3 Practical Biomechanical Considerations about External Fixators 49 Half-frame ﬁxateurs should provide equivalent ﬁxation on either side of a frac-ture to prevent motion from loosening the pins on the side with less of a grip on thebone. For example, to get equal holding across the elbow, place two 5 mm half-pinsin the distal humerus and three 4 mm half-pins in the proximal ulna .3.5 ConclusionThere is a revival of interest in external ﬁxation for trauma. Temporary framesdamage control strategies increase the use of ﬁxators for both civilian and militaryinjuries (Chap. 5). Clearly temporary frames should be appropriately priced.Frames facilitate transport, increase patient comfort, and decrease intensive carestay. Possible solutions are reuse, material modiﬁcations, and design changes.Since the use of temporary frames is short and adjustment is not really an advan-tage, it may be more economic to design them for single use than to recycle framecomponents. A new modular lightweight frame constructed with nonreusablecouplings (they melt in the sterilizer) is priced at less than new conventional orreprocessed frames (Fig. 3.4) . Today’s frame is steel, titanium, or carbon ﬁber.An improvement is the plastic frames, which can be taken into the magnetic reso-nance scanner. MRI compatibility is of particular advantage for the multiplyinjured patient. Tomorrow’s frames will contain connectors that are easier to dis-assemble. The requirements for fracture healing are different from the require-ments from temporary stabilization. Today we use the same frame for bothindicators, tomorrow there will be greater differentiation of frame functions.Some of the possibilities are already available. Frames can transmit load to frac-ture sites. Adjusting the spring element in the monotube varies load and excursionof the fracture ends. A ring ﬁxateur with electric drives stimulates bone regenera-tion. “Smart frames” ﬁtted with strain gauges monitor fracture healing. The under-standing of cutting technology prompted the development of self-cutting externalﬁxation pins. Choice of the optimum rake angle created a pin design so a largehalf-pin could be safely drilled into dense conical bone without ﬁrst drilling apilot hole. The mechanical behavior of the bone-pin interface and its load transfercharacteristics hold the key to improvement in the clinical use of external ﬁxation.Previous work has emphasized the unique characteristics of the pin-bone inter-face. This interface is a relationship between a nonliving material and biologictissue capable of healing. The rate and magnitude of load are only two of theimportant variables. The addition of ceramic or polymer materials to the pilot holein bone could assure the integrity of pin anchorage, and thus reduce pin trackinfection and improve load transfer to bone. Fixateur montages could be lighter, more elastic, and contain memory elementsthat could resend the load history of the construct. Engineering holds the key toexciting advances in external ﬁxation for the future.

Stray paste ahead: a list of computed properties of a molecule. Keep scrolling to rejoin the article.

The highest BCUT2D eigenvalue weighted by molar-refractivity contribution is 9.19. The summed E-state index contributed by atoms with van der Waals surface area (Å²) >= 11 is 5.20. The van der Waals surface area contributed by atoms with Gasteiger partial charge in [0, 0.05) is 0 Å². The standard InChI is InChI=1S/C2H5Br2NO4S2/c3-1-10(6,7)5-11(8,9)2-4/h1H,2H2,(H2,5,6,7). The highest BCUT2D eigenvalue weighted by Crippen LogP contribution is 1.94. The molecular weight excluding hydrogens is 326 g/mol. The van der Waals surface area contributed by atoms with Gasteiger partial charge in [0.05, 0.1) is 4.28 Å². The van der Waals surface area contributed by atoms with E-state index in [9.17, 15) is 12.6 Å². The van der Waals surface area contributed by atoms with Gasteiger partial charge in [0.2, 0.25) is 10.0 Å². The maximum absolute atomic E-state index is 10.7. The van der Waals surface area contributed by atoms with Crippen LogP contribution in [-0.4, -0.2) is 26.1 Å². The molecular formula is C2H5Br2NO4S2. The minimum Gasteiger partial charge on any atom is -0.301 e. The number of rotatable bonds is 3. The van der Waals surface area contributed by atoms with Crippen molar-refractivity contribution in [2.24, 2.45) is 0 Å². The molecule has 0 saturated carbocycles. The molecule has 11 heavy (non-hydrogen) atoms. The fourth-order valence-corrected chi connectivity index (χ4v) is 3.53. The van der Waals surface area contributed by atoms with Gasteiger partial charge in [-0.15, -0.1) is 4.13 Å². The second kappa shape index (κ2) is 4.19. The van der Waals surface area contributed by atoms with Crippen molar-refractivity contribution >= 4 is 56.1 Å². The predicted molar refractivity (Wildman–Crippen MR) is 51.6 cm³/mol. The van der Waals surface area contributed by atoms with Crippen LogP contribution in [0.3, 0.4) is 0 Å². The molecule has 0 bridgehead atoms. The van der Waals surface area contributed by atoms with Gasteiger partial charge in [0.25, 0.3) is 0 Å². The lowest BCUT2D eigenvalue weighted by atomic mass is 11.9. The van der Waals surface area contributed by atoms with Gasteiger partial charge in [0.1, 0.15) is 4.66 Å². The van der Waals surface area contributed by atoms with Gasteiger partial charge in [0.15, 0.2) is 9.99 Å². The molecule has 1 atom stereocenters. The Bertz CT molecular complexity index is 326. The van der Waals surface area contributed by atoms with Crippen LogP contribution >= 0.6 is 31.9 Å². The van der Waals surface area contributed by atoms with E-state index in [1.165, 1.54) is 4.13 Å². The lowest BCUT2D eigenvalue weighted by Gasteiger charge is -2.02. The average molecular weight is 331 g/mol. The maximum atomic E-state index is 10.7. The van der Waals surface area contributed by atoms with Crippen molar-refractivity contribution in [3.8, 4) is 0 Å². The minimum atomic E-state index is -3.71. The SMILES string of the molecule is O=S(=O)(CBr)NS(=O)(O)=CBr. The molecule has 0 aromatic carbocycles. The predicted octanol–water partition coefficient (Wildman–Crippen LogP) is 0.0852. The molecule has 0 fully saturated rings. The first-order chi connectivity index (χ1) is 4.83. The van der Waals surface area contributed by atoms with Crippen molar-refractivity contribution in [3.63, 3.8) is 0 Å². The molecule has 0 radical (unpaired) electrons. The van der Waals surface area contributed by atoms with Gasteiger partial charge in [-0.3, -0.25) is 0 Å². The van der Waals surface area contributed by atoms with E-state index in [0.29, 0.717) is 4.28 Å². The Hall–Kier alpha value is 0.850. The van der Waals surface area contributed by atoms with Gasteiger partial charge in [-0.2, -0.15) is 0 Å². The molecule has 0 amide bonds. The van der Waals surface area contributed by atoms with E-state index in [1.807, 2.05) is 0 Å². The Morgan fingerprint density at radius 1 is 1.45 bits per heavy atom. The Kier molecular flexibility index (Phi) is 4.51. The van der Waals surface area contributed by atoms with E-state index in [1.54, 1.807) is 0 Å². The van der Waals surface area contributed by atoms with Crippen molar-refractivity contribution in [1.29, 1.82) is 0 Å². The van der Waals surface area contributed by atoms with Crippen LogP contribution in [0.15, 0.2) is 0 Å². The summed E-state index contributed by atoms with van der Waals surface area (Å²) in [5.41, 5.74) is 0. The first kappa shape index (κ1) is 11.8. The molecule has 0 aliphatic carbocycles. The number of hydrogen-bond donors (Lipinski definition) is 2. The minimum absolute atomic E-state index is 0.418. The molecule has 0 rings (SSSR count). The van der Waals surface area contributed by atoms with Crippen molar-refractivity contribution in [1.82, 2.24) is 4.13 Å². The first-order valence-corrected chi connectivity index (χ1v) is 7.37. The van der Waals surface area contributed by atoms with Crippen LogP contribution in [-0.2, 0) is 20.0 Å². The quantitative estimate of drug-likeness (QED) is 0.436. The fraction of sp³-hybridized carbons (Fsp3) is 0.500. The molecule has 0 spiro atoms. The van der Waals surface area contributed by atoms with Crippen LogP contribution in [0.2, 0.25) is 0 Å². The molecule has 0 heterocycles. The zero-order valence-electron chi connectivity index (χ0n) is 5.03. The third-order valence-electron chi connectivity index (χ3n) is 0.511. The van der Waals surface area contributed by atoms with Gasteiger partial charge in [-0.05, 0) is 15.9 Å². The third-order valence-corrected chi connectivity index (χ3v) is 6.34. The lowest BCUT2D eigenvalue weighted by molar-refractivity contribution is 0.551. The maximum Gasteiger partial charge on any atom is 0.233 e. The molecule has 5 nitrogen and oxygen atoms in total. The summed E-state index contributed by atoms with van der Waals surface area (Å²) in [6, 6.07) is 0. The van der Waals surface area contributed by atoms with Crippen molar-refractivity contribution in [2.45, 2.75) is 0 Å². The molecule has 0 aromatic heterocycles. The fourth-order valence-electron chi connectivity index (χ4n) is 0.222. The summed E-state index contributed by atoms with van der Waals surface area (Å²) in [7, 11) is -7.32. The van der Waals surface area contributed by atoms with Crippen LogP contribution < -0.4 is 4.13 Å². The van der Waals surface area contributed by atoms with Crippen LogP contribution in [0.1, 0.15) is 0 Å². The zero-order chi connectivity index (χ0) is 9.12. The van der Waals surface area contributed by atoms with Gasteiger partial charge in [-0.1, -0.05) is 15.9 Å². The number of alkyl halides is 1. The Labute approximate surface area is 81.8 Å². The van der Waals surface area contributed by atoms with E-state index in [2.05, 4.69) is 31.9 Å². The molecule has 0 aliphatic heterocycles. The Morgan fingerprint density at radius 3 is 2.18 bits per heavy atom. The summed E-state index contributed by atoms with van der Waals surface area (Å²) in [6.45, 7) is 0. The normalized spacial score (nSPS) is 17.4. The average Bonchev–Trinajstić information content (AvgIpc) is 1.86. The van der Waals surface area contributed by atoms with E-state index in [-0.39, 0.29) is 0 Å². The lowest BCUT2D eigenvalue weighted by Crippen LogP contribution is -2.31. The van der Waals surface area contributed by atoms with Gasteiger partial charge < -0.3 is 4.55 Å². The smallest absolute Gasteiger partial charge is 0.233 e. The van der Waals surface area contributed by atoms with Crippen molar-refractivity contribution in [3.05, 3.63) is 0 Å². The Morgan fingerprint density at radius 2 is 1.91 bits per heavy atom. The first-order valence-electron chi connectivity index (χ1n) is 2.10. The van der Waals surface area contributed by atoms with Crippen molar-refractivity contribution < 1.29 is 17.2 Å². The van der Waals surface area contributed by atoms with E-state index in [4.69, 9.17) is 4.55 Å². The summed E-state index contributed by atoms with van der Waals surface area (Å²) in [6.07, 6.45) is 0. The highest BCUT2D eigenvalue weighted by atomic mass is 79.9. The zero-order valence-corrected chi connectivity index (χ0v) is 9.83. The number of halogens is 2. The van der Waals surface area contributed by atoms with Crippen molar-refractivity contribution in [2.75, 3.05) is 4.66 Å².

50 C. Mauffrey et al.Fig. 3.4 Hoffmann Expressexternal ﬁxateur for a tibialplateau fractureReferences1. Schell H, Epari DR, Kassi JP, Bragulla H, Bail HJ, Duda GN. The course of bone healing is inﬂuenced by the initial shear ﬁxation stability. J Orthop Res. 2005;23(5):1022–8.2. Carmack DB, Kaylor KL, Yaszemski MJ. Structural stiffness and reducability of external ﬁx- ators placed in malalignment and malrotation. J Orthop Trauma. 2001;15(4):247–53.3. Ming JH, Zhou PH, Zhou JP. Biomechanical analysis of fracture ﬁxation with external ﬁxator in vivo. Chin J Traumatol. 2006;9(2):100–4.4. Antoci V, Roberts CS, Antoci Jr V, Voor MJ. The effect of transﬁxion wire number and spacing between two levels of ﬁxation on the stiffness of proximal tibial external ﬁxation. J Orthop Trauma. 2005;19(3):180–6.5. Metcalfe AJ, Saleh M, Yang L. Techniques for improving the stability in oblique fractures treated by circular ﬁxation with particular reference to the sagittal plane. J Bone Joint Surg Br. 2005;87(6):868–72.6. Rocchio TM, Younes MB, Bronson DG, Birch JG, Samchukov ML. Mechanical effect of pos- terior wire or half-pin conﬁguration on stabilization utilizing a model of circular external ﬁxa- tion of the foot. Foot Ankle Int. 2004;25(3):136–43.7. Ponsen KJ, van Dijke HGA, Joosse P, Snijders CJ. External ﬁxators for pelvic fractures: com- parison of the stiffness of current systems. Acta Orthop Scand. 2003;74(2):165–71.8. Roberts CS, Dodds JC, Perry K, Beck D, Seligson D, Voor MJ. Hybrid external ﬁxation of the proximal tibia: strategies to improve frame stability. J Orthop Trauma. 2003;17(6):415–20.9. Seligson D, Douglas L. Experience with a large frame, disposable external ﬁxateur. Orthopaedics. 2010;10:150–3.